The Ultimate Guide to Networking

business networking Many people think that networking during a job search means calling everyone you know and asking them for a job. They associate networking with being pushy, overbearing and an overall pest. People often shy away from networking because they don't want to be labeled as this type of person. But research shows that 70-80 percent of all jobs are filled through networking.

Successful networkers show a sincere interest in their networking contacts. They work hard to develop a relationship, establish their credibility and share information. Below are seven rules to follow for successful networking.


1. Don't ask for a job, ask for information.

Networking is not about asking everyone you know for a job. As a matter of fact, when you network you should never ask someone for a job -- you ask them for information that will help you in your search. Your goal is to build a relationship and establish rapport so that if a potential opportunity becomes available in the future, they will want to refer you. A networking conversation might start out like this:

"Joe, as you know, I most recently worked for a medical device company in their marketing group. I know that you've been in pharmaceutical sales for the past 15 years and I'm very interested in learning more about marketing roles within your industry. I don't expect you to know of any open positions in your organization, but I'd like the opportunity to speak with you briefly to learn more about your organization and the pharmaceutical industry in general."

Joe may think, "OK, here's a friend that wants some information and sees me as some sort of expert on the topic. That's kind of flattering. I guess I could spend a few minutes with him." Does Joe know you're looking for a job? Probably. But you are not asking him for a job; you're just asking him for advice and insight. The stakes are low and the expectations are reasonable, so he is more likely to help you.


2. Don't take up too much of the other person's time.

Have an agenda and keep the meeting on track. Nothing scares people more than the prospect of someone eating up a lot of their time. Many people don't want to cram yet another meeting into their already jam-packed day. Walk into your networking meetings prepared with a mental agenda that includes:

  • A reminder of who referred you and perhaps some brief chit-chat about that mutual acquaintance.
  • A statement up front that you have no reason to believe Mary can offer you a position and a reiteration of why Mary's information is of interest to you.
  • An explanation of your agenda. "Today I'd like to tell you a bit about myself and get your perspective on the future of the high-tech industry." Remember to discuss your skills and accomplishments and show how you can add value to an organization.

By planning your meeting ahead of time, you establish your professionalism, gain credibility, and cover all the critical agenda items.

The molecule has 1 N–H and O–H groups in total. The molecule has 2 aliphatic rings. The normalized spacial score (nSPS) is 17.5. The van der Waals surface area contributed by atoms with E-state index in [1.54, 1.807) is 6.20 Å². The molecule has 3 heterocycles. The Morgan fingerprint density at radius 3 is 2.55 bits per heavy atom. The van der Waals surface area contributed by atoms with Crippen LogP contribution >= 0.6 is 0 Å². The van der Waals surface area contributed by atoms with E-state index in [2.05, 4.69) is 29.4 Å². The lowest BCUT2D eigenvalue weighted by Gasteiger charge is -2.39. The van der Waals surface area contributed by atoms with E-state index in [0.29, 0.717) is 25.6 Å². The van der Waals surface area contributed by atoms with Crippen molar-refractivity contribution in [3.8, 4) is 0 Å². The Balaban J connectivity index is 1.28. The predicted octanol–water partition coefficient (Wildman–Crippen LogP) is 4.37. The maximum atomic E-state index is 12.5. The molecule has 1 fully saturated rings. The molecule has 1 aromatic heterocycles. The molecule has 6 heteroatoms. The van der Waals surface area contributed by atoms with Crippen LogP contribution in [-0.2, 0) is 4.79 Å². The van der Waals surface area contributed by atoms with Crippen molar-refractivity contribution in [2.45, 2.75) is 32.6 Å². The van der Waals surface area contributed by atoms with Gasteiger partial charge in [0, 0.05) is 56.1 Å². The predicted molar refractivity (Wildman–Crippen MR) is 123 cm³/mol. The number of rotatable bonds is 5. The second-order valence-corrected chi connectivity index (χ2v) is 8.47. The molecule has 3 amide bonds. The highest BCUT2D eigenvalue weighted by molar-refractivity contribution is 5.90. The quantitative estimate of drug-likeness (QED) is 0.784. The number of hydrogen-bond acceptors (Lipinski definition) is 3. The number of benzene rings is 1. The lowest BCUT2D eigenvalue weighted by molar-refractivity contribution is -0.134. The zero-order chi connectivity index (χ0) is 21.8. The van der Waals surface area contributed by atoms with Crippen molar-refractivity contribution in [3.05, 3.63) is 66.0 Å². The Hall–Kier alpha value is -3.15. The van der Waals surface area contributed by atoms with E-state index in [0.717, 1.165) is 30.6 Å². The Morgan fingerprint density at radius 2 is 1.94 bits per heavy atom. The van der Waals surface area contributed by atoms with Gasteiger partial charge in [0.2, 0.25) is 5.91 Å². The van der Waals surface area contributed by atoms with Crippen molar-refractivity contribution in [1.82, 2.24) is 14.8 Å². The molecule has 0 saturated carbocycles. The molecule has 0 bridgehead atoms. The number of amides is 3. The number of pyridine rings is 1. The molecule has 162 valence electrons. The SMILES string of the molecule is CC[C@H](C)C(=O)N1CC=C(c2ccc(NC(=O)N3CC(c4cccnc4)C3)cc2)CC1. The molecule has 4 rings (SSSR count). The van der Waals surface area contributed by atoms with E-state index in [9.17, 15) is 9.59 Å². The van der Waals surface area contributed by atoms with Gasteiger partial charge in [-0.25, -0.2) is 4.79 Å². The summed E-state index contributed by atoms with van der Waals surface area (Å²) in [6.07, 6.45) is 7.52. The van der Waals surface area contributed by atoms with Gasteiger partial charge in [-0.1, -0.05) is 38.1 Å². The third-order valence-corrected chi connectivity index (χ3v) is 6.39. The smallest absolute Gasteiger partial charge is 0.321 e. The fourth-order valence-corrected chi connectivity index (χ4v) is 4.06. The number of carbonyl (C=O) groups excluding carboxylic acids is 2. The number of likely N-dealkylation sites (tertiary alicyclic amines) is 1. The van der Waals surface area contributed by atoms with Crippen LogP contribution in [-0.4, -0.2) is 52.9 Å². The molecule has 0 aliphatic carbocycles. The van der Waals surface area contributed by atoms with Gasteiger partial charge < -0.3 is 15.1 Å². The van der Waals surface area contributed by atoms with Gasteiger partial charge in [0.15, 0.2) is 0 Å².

3. Give the other person a chance to speak. Ask questions.

When you network it is imperative that you do not do all the talking. If you have asked another person for advice, make sure they have the opportunity to offer it. Also, when you do all the talking, the other person might feel confused and unsure of what they are supposed to do with the information you have supplied. Here are some questions you can ask to keep your exchange balanced and establish rapport.

  • How long have you been with this company/field?
  • What do you like/dislike about your job?
  • What type of training do you need for positions such as yours?
  • What is the culture of this company and what are its guiding principles?

4. Ask for suggestions on how to expand your network.

One of the main goals of networking is to tap into the network of the people you are meeting with. Each person you meet knows 200 or more people. If you can gain introductions to some of them, you quickly increase your network and your chances of finding the right connection. Ask your contacts if they can recommend a professional organization or the names of some other people you should be talking to.


5. Create a vehicle for follow-up.

If you want to establish rapport with another person, you need to create ways to keep the relationship going. Ask the person if you may keep them informed of your search progress. If you read an article that pertains to a discussion you had at a networking meeting, cut it out and send it to them with a brief note. Try to find at least two to three opportunities per year to reconnect with members of your network.


6. Find ways to reciprocate.

Building a network is about creating a genuine, caring relationship. Thank your contact for the information they have supplied and see if you can help them in some way. Maybe your contact is interested in living in an area that you are familiar with or has a child interested in attending the same school you just graduated from. Share your knowledge of the school and your experience there as a way to help the other person. Keep notes on what you learn about your contacts so that future correspondence can have a personalized touch, such as, "How was Jane's first year of school?"


7. Send a thank you letter.

Always thank your contacts in person and follow up with a letter. If your handwriting is legible, the personalized touch is always appreciated.

Networking is an ongoing process. It requires persistence, attention, organization and good will. Incorporate the art of networking into your job search campaign now, and you will gain opportunities and build relationships that will last a lifetime.




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